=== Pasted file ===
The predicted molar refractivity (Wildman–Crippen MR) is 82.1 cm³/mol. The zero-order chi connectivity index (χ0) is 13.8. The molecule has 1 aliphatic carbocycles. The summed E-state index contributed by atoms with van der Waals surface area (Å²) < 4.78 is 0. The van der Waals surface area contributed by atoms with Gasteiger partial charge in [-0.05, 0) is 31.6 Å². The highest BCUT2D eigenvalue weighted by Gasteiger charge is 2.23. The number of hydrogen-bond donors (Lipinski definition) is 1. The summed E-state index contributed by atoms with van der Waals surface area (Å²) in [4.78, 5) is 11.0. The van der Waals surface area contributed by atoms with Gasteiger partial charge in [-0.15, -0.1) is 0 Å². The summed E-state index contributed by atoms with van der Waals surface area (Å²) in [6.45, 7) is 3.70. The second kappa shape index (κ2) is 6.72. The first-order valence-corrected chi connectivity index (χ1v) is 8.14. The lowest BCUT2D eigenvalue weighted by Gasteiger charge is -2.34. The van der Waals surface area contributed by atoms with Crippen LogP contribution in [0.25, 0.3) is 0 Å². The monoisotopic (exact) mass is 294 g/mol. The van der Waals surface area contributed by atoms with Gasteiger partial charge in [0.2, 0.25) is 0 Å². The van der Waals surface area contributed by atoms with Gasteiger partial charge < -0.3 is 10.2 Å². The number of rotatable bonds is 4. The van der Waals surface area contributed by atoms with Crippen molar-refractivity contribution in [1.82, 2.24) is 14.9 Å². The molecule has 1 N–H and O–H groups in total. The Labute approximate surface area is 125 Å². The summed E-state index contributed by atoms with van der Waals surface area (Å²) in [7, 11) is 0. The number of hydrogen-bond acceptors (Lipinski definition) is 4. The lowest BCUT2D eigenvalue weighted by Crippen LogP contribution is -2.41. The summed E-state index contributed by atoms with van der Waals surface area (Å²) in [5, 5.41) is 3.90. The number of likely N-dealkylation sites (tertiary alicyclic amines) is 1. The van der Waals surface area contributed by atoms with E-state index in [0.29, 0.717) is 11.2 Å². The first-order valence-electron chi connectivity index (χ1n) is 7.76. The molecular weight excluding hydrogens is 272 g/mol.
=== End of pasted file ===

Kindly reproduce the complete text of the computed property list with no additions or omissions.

The predicted molar refractivity (Wildman–Crippen MR) is 82.1 cm³/mol. The zero-order chi connectivity index (χ0) is 13.8. The molecule has 1 aliphatic carbocycles. The summed E-state index contributed by atoms with van der Waals surface area (Å²) < 4.78 is 0. The van der Waals surface area contributed by atoms with Gasteiger partial charge in [-0.05, 0) is 31.6 Å². The highest BCUT2D eigenvalue weighted by Gasteiger charge is 2.23. The number of hydrogen-bond donors (Lipinski definition) is 1. The summed E-state index contributed by atoms with van der Waals surface area (Å²) in [4.78, 5) is 11.0. The van der Waals surface area contributed by atoms with Gasteiger partial charge in [-0.15, -0.1) is 0 Å². The summed E-state index contributed by atoms with van der Waals surface area (Å²) in [6.45, 7) is 3.70. The second kappa shape index (κ2) is 6.72. The first-order valence-corrected chi connectivity index (χ1v) is 8.14. The lowest BCUT2D eigenvalue weighted by Gasteiger charge is -2.34. The van der Waals surface area contributed by atoms with Crippen LogP contribution in [0.25, 0.3) is 0 Å². The monoisotopic (exact) mass is 294 g/mol. The van der Waals surface area contributed by atoms with Gasteiger partial charge in [0.2, 0.25) is 0 Å². The van der Waals surface area contributed by atoms with Gasteiger partial charge < -0.3 is 10.2 Å². The number of rotatable bonds is 4. The van der Waals surface area contributed by atoms with Crippen molar-refractivity contribution in [1.82, 2.24) is 14.9 Å². The molecule has 1 N–H and O–H groups in total. The Labute approximate surface area is 125 Å². The summed E-state index contributed by atoms with van der Waals surface area (Å²) in [7, 11) is 0. The number of hydrogen-bond acceptors (Lipinski definition) is 4. The lowest BCUT2D eigenvalue weighted by Crippen LogP contribution is -2.41. The summed E-state index contributed by atoms with van der Waals surface area (Å²) in [5, 5.41) is 3.90. The number of likely N-dealkylation sites (tertiary alicyclic amines) is 1. The van der Waals surface area contributed by atoms with E-state index in [0.29, 0.717) is 11.2 Å². The first-order valence-electron chi connectivity index (χ1n) is 7.76. The molecular weight excluding hydrogens is 272 g/mol.